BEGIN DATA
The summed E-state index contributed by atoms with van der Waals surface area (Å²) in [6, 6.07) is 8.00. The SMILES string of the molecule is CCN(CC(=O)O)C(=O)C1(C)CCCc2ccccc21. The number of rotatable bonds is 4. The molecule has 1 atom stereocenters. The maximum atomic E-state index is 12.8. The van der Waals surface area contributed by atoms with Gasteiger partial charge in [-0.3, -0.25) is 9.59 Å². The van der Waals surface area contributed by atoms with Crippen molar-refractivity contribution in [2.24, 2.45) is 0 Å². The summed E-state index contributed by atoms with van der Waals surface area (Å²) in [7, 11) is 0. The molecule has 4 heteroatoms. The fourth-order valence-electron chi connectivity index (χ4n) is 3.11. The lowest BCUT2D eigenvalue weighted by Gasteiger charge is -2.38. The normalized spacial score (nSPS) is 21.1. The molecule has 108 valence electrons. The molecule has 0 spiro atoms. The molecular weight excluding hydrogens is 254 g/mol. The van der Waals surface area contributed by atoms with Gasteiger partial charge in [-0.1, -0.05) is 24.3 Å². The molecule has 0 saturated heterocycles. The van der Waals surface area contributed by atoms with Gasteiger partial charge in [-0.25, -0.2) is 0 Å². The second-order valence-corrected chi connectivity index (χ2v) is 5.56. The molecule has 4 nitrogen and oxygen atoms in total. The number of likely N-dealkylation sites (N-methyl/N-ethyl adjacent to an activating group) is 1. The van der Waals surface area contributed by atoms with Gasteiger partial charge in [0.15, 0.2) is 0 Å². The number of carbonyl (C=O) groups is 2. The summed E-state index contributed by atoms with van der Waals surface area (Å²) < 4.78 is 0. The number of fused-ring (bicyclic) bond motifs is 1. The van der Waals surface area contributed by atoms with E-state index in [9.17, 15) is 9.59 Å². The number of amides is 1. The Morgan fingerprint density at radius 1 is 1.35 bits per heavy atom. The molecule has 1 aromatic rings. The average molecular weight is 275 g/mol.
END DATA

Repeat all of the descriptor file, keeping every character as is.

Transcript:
The summed E-state index contributed by atoms with van der Waals surface area (Å²) in [6, 6.07) is 8.00. The SMILES string of the molecule is CCN(CC(=O)O)C(=O)C1(C)CCCc2ccccc21. The number of rotatable bonds is 4. The molecule has 1 atom stereocenters. The maximum atomic E-state index is 12.8. The van der Waals surface area contributed by atoms with Gasteiger partial charge in [-0.3, -0.25) is 9.59 Å². The van der Waals surface area contributed by atoms with Crippen molar-refractivity contribution in [2.24, 2.45) is 0 Å². The summed E-state index contributed by atoms with van der Waals surface area (Å²) in [7, 11) is 0. The molecule has 4 heteroatoms. The fourth-order valence-electron chi connectivity index (χ4n) is 3.11. The lowest BCUT2D eigenvalue weighted by Gasteiger charge is -2.38. The normalized spacial score (nSPS) is 21.1. The molecule has 108 valence electrons. The molecule has 0 spiro atoms. The molecular weight excluding hydrogens is 254 g/mol. The van der Waals surface area contributed by atoms with Gasteiger partial charge in [-0.1, -0.05) is 24.3 Å². The molecule has 0 saturated heterocycles. The van der Waals surface area contributed by atoms with Gasteiger partial charge in [-0.25, -0.2) is 0 Å². The second-order valence-corrected chi connectivity index (χ2v) is 5.56. The molecule has 4 nitrogen and oxygen atoms in total. The number of likely N-dealkylation sites (N-methyl/N-ethyl adjacent to an activating group) is 1. The van der Waals surface area contributed by atoms with Gasteiger partial charge in [0.15, 0.2) is 0 Å². The number of carbonyl (C=O) groups is 2. The summed E-state index contributed by atoms with van der Waals surface area (Å²) < 4.78 is 0. The number of fused-ring (bicyclic) bond motifs is 1. The van der Waals surface area contributed by atoms with E-state index in [9.17, 15) is 9.59 Å². The number of amides is 1. The Morgan fingerprint density at radius 1 is 1.35 bits per heavy atom. The molecule has 1 aromatic rings. The average molecular weight is 275 g/mol.